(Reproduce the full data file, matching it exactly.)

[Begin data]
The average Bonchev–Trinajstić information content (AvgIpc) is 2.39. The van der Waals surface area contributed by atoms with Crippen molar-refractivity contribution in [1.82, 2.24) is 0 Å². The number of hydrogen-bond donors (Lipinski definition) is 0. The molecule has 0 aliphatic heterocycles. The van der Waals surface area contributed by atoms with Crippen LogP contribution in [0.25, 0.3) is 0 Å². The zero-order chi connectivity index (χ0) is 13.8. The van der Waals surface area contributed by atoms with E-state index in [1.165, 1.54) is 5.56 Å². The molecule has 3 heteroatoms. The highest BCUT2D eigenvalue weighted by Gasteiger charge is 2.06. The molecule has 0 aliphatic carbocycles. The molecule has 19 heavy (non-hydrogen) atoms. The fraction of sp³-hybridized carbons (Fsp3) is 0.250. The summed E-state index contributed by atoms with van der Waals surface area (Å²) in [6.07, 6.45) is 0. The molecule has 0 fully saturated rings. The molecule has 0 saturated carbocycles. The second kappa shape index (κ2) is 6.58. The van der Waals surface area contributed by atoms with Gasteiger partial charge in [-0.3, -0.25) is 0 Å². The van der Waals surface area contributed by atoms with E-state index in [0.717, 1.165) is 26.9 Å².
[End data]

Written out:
The average Bonchev–Trinajstić information content (AvgIpc) is 2.39. The van der Waals surface area contributed by atoms with Crippen molar-refractivity contribution in [1.82, 2.24) is 0 Å². The number of hydrogen-bond donors (Lipinski definition) is 0. The molecule has 0 aliphatic heterocycles. The van der Waals surface area contributed by atoms with Crippen LogP contribution in [0.25, 0.3) is 0 Å². The zero-order chi connectivity index (χ0) is 13.8. The van der Waals surface area contributed by atoms with E-state index in [1.165, 1.54) is 5.56 Å². The molecule has 3 heteroatoms. The highest BCUT2D eigenvalue weighted by Gasteiger charge is 2.06. The molecule has 0 aliphatic carbocycles. The molecule has 19 heavy (non-hydrogen) atoms. The fraction of sp³-hybridized carbons (Fsp3) is 0.250. The summed E-state index contributed by atoms with van der Waals surface area (Å²) in [6.07, 6.45) is 0. The molecule has 0 fully saturated rings. The molecule has 0 saturated carbocycles. The second kappa shape index (κ2) is 6.58. The van der Waals surface area contributed by atoms with Gasteiger partial charge in [-0.3, -0.25) is 0 Å². The van der Waals surface area contributed by atoms with E-state index in [0.717, 1.165) is 26.9 Å².